Formylated dipyrromethane based phosphate derivatives receptors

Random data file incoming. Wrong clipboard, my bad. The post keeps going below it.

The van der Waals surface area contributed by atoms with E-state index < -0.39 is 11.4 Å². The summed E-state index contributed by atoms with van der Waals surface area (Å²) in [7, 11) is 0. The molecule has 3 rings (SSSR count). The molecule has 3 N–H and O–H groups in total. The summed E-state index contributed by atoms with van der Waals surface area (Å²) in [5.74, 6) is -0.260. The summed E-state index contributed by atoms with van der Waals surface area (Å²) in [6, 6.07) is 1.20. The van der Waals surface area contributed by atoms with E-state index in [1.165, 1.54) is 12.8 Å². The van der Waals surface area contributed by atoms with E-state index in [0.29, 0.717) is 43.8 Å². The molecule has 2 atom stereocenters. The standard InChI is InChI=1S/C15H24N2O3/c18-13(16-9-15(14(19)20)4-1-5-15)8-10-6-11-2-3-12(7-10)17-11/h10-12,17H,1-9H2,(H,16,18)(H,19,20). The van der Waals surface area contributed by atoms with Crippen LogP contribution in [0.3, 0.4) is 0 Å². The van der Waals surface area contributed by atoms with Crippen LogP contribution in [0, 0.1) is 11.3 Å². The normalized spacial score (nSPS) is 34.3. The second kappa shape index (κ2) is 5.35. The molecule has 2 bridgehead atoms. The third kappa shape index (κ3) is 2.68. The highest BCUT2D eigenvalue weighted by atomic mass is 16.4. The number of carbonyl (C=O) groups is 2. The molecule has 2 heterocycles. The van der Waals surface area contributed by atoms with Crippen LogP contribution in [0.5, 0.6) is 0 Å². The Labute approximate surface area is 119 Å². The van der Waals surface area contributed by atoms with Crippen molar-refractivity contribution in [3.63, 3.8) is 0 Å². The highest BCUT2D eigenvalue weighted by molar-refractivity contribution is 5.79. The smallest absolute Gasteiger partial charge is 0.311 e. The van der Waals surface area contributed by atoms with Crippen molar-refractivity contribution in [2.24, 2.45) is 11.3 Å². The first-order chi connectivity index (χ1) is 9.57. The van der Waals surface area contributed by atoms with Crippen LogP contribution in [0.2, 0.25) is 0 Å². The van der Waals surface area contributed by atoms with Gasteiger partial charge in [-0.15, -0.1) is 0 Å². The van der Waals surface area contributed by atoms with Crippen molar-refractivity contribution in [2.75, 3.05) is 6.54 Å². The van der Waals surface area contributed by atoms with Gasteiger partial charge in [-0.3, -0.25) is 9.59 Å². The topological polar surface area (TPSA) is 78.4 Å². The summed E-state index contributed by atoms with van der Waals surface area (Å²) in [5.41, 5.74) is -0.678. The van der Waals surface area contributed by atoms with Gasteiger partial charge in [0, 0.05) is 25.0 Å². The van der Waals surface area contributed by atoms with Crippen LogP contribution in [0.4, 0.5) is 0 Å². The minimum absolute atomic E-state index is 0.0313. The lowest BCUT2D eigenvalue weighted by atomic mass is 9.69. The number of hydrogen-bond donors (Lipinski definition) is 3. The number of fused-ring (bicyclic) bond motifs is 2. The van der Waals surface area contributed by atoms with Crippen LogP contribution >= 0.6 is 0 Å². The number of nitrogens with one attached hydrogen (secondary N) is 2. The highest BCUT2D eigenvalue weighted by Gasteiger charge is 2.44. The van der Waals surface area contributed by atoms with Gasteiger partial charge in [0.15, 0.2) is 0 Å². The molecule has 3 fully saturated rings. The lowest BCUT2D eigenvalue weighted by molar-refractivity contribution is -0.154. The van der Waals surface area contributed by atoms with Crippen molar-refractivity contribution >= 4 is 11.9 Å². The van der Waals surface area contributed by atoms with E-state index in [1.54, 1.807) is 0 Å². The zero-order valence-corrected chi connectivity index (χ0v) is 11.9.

Anions are key components in many biological and industrial processes. They play crucial roles in both health and the environment. In many cases, it is important to control the concentration of anions or their removal in order to mediate their deleterious effects. Therefore, recognition of anions is of interest to researchers. However, the recognition of many anions remains challenging due to their relative large size-to-charge ratios, diverse geometries, and higher energies of solvation. This doctoral Dissertation summarizes the author's effort to design, synthesize, and study various receptors that were intended to overcome those challenges. In Chapter 1, a brief introduction to anion binding chemistry is provided with a particular focus on phosphate anion recognition. The common defining feature of the receptors reviewed is the pyrrole ring. The new structures are often designed via modification of known macrocyclic molecules. In Chapter 2, structural modifications of a Schiff-base receptor (2,6-diamidopyridine dipyrromethane) and incorporation of that modified receptor into polymeric materials are discussed. These polymeric materials were studied for their anion binding properties in methylene chloride and tested for their ability to extract dihydrogenphosphate from water. In Chapter 3, a series of four-fold formylated bisdipyrromethane (tetrakis(1H-pyrrole-2-carbaldehyde)) receptors is reported. The anion binding properties of these receptors were studied with dihydrogenphosphate along with other possibly competitive anions (e.g., chloride and hydrogensulfate). Data to support the contention that the receptors undergo conformational reorganization in order to accommodate the bound oxoanions both in chloroform solution and in the solid state are also provided. In Chapter 4, an electroactive analogue of the systems, discussed in Chapter 3, along with a new binding-site-enriched analogue are presented. These analogues exploit the binding characteristics of the tetrakis(1H-pyrrole-2-carbaldehyde) series. Taken in concert the findings detailed in these Chapters are expected to lead to a greater understanding of phosphate binding in the case of formylated dipyrromethane based anion receptors.